Getting Established: Opening A Dental Office In A Small Town
Now that you have completed your education and have the credentials to practice dentistry, there is the question of what to do next. You could associate yourself with an established practice in a larger city, but the idea of living in a small town holds the most appeal. In fact, you've found a small town that currently has no dentist in residence. If you are serious about carving out a niche in that small community, there are some points about establishing your own practice that you need to know.
The location of your dental office must possess several key qualities. Take a look at the main street in the small town and see what facilities are available. If you happen to come across space that once housed a doctor's office, many of the essentials will already be in place. Don't overlook the possibility of setting up shop in what used to be a small diner. The plumbing will already be there, and you will have room to create exam rooms, clerical space, and even have room to store dental supplies.
You will need to make some structural changes to the office space, and it is in your best interests to know what must be done to ensure the work is in full compliance with OSHA regulations. As with any type of area designed to offer services to the public, OSHA does have specific requirements for medical and dental offices. You will want to make sure the points of entry and exit are up to codes and dental supplies are properly stored, among many other specifics. The contractor can work with you to make sure the changes to the space are in compliance and will pass a health inspection.
Investing in the Right Equipment
With the office layout completed, you will need to think about the purchase of equipment like dental chairs, desks, furniture for the waiting room, and diagnostic equipment. The goal is to purchase items that will last for years. To provide you with access to reliable sources for everything you need, it makes sense to turn to the American Dental Association. The Association maintains an online product guide that can help the new dentist identify what to buy and suggestions on where to make the purchases.
The Matter of Insurance
Before you open the doors to the first patient, you need to have insurance on the practice. Start with basic business liability insurance, since this will cover any accidents that may happen on the property. If someone happens to fall while in the waiting room, there will be funds on hand to cover any claims of negligence.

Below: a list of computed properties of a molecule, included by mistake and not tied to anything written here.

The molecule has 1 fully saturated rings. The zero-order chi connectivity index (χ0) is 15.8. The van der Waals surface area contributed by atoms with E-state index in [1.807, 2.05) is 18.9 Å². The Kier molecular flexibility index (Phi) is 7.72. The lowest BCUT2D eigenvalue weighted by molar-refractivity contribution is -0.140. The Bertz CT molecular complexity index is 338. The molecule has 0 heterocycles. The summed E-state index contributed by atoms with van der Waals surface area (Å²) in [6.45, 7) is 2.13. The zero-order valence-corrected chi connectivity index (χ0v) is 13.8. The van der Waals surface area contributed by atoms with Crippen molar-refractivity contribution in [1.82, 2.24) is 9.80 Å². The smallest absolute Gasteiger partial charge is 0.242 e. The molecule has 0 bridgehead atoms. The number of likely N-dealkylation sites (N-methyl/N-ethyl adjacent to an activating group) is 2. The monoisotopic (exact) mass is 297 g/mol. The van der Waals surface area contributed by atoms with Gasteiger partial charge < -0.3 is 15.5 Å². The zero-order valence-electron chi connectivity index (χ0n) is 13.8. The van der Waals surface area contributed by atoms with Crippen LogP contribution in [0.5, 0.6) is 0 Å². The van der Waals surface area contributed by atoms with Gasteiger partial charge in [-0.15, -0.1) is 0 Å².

You'll also want to look into a couple of different forms of business and dental insurance. Dental malpractice insurance will protect you in the event a patient claims that a procedure led to serious complications or injury. Plans of this type sometimes cover attorney fees along with providing the funds for settling a claim or covering any judgment awarded by a court. While you have no plans of ever needing this type of help, remember that it would only take one instance to destroy your practice financially.
Business insurance that will cover losses due to a fire or other covered event is essential. If a catastrophic event occurred, how would you replace your equipment and supplies? Business coverage will provide the funds needed to get the office up and running even if everything is destroyed by a covered event. You can click here for more information on dental insurance.
Connecting with the Community
It is not enough to hang out your shingle and place an ad in the local newspaper. You will want to directly engage the community rather than waiting for them to come to you. Become a member of the local chamber and attend events that allow you to mix and mingle with other business owners. Attend community events and talk with people.
Consider holding an open house at your new office and allow people the chance to come in and get to know you. Set up a table with refreshments in the waiting room, and maybe even arrange to provide each visitor with something like a new toothbrush. Those visitors will also help spread the word and increase the chances of building a strong clientele.
Serving a small community has its challenges, but it also has its rewards. Map out a plan of action and follow it to the letter. As you become part of the town and get to know everyone, it will seem as if you lived there all your life.